‘It’s all about country’

IN THE JAR: Barbara Smith had to taste more than 100 jars of jams, jellies and preserves in her role as judge at the 2017 Eurobodalla Show. In 2018, the show society has returned to its roots, putting the word Agricultural back into its title.
IN THE JAR: Barbara Smith had to taste more than 100 jars of jams, jellies and preserves in her role as judge at the 2017 Eurobodalla Show. In 2018, the show society has returned to its roots, putting the word Agricultural back into its title.

There’s a new word on the street for the 2018 Eurobodalla show – or rather an old word will walk tall again.

In 2018, the Eurobodalla District Show will return to its roots and its original name – the Eurobodalla Agricultural Show.

Putting the “agri” back into show culture at the January 27 and 28 Moruya event is part of a statewide trend.

Treasurer Lindsay Boyton said the change responded to public feedback to show societies around NSW – from the Royal Easter Show down.

“We have gone back to the roots of an agricultural show where people can come and display things they have made,” Mr Boyton said.

“We are trying to get the country feel back into the shows; we have got the cattle back, the alpacas back.

You don’t have to be really good. It is neighbour against neighbour

Lindsay Boyton

“Every show in the state is trying to get back to the roots, starting from the Royal.”

Mr Boyton said shows had become too commercial.

“We are trying to get agricultural and family entertainment back into the shows, as well as having the sideshows. We want a more family atmosphere.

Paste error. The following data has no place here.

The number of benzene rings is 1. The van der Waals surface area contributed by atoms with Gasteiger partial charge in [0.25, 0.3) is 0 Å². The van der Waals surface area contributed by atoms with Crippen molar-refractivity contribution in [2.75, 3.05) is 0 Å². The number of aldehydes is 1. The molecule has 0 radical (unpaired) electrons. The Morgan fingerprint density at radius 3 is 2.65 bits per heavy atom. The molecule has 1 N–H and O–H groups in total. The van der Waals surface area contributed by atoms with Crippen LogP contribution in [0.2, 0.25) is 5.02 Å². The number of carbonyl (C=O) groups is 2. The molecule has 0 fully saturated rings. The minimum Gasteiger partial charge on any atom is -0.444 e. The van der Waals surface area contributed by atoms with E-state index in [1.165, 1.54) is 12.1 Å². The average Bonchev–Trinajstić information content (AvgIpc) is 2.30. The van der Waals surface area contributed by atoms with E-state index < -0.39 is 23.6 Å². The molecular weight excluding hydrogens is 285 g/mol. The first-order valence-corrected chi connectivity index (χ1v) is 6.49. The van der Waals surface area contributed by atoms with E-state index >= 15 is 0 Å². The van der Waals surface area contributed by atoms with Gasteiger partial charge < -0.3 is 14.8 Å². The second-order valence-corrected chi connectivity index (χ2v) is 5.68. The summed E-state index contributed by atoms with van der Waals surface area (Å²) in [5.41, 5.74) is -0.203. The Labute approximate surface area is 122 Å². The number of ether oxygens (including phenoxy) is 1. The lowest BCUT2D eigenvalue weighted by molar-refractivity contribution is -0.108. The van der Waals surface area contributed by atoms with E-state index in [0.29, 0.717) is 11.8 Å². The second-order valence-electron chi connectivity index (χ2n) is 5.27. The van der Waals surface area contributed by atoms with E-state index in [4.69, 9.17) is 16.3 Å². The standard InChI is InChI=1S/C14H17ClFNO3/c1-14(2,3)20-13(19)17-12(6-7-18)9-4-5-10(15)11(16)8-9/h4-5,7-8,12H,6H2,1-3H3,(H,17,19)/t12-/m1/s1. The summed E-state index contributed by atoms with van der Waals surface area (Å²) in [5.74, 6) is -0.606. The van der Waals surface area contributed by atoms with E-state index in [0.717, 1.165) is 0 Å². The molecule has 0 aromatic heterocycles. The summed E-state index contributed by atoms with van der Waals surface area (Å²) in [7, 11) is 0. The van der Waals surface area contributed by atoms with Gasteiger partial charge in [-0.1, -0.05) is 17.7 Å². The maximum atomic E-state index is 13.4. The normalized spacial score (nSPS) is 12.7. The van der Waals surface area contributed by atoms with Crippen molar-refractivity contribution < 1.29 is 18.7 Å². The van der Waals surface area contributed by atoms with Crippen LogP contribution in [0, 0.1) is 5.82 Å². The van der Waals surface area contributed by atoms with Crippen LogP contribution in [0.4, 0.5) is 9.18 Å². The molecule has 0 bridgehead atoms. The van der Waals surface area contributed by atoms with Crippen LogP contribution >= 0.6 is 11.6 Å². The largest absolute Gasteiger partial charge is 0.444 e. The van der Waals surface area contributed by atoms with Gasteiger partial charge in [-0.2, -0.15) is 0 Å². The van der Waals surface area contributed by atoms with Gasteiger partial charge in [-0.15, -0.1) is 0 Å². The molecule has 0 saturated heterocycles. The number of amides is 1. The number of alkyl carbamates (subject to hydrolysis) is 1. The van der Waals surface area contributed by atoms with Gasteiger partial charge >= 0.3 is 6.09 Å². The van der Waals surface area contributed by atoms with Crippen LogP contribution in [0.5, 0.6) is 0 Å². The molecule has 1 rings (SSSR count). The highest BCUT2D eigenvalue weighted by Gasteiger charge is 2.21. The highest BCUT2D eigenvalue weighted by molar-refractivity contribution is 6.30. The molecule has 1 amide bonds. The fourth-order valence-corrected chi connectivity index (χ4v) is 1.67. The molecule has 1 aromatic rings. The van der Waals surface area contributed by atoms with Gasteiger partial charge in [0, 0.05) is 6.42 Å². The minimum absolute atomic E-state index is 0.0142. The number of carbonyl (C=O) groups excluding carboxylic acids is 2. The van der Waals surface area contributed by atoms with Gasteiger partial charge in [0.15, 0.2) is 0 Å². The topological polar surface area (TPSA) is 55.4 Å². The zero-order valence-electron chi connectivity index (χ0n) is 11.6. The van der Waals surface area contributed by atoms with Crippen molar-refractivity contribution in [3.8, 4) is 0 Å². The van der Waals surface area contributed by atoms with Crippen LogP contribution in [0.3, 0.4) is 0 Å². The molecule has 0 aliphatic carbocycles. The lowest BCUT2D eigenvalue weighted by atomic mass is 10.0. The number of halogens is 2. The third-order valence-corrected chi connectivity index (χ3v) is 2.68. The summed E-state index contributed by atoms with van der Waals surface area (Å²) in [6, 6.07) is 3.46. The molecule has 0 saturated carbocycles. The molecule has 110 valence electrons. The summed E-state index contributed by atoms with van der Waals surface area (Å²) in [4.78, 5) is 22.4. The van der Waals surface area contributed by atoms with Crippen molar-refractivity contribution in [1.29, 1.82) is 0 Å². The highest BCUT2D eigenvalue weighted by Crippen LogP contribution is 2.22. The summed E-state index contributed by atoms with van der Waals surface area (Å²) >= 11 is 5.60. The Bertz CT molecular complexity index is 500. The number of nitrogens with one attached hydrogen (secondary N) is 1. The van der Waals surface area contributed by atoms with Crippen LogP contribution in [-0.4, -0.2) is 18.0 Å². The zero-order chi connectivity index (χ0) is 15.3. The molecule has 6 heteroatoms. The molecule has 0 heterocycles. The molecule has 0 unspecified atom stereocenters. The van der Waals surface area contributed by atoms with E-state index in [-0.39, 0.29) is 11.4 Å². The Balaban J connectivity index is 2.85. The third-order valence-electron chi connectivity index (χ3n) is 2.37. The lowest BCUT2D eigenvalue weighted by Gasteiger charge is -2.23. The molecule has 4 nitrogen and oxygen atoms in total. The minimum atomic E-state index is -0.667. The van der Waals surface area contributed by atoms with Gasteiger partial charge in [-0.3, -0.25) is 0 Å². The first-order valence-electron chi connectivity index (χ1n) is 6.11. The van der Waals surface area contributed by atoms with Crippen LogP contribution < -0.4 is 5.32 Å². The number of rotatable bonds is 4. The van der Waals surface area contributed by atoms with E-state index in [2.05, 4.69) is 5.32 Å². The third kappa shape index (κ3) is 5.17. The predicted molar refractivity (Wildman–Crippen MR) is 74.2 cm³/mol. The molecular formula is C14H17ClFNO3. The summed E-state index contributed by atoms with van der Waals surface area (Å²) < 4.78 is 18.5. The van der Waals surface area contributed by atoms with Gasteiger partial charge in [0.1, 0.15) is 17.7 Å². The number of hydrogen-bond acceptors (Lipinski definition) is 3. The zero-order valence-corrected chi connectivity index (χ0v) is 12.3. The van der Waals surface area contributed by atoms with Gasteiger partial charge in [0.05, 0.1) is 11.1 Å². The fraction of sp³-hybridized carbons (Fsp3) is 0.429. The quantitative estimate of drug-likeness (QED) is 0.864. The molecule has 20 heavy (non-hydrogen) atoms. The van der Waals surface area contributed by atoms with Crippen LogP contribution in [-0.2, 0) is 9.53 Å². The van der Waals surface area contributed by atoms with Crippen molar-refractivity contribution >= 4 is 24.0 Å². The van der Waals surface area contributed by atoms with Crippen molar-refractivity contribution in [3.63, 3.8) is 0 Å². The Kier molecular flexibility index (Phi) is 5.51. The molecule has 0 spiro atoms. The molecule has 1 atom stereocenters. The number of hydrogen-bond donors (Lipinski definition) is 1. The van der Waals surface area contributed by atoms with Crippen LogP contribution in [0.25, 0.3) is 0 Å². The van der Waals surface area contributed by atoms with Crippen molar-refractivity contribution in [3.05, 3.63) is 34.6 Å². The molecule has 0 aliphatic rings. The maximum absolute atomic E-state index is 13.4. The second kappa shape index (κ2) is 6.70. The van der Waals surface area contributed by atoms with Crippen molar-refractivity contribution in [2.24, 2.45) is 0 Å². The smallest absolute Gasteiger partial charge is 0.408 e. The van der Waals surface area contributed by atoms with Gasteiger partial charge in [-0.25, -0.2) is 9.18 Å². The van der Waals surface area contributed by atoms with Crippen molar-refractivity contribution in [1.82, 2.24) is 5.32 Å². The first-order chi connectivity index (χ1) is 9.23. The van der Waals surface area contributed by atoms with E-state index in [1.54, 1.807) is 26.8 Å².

“People come back after the show and give your feedback. They tell you what they found good at the show and what they would like.”

Mr Boyton said the pavilion full of jams, jellies, cakes, knitting, needlework and craft remained a mainstay of the show tradition.

“People enjoy looking at all of those things,” he said.

“You don’t have to be really good. It is neighbour against neighbour.”

The Moruya Showground event no longer runs during the day on Friday, but the society is putting on a free live music event that night.

“We are opening the bar from 6-10.30pm,” Mr Boyton said.

He said photography was now one of the biggest exhibitions and while wine entries had declined, more exhibitors were turning their hand to spirits including, one year, a blue “sambuca”.

“You can’t sell it, but you can always make it,” he said.

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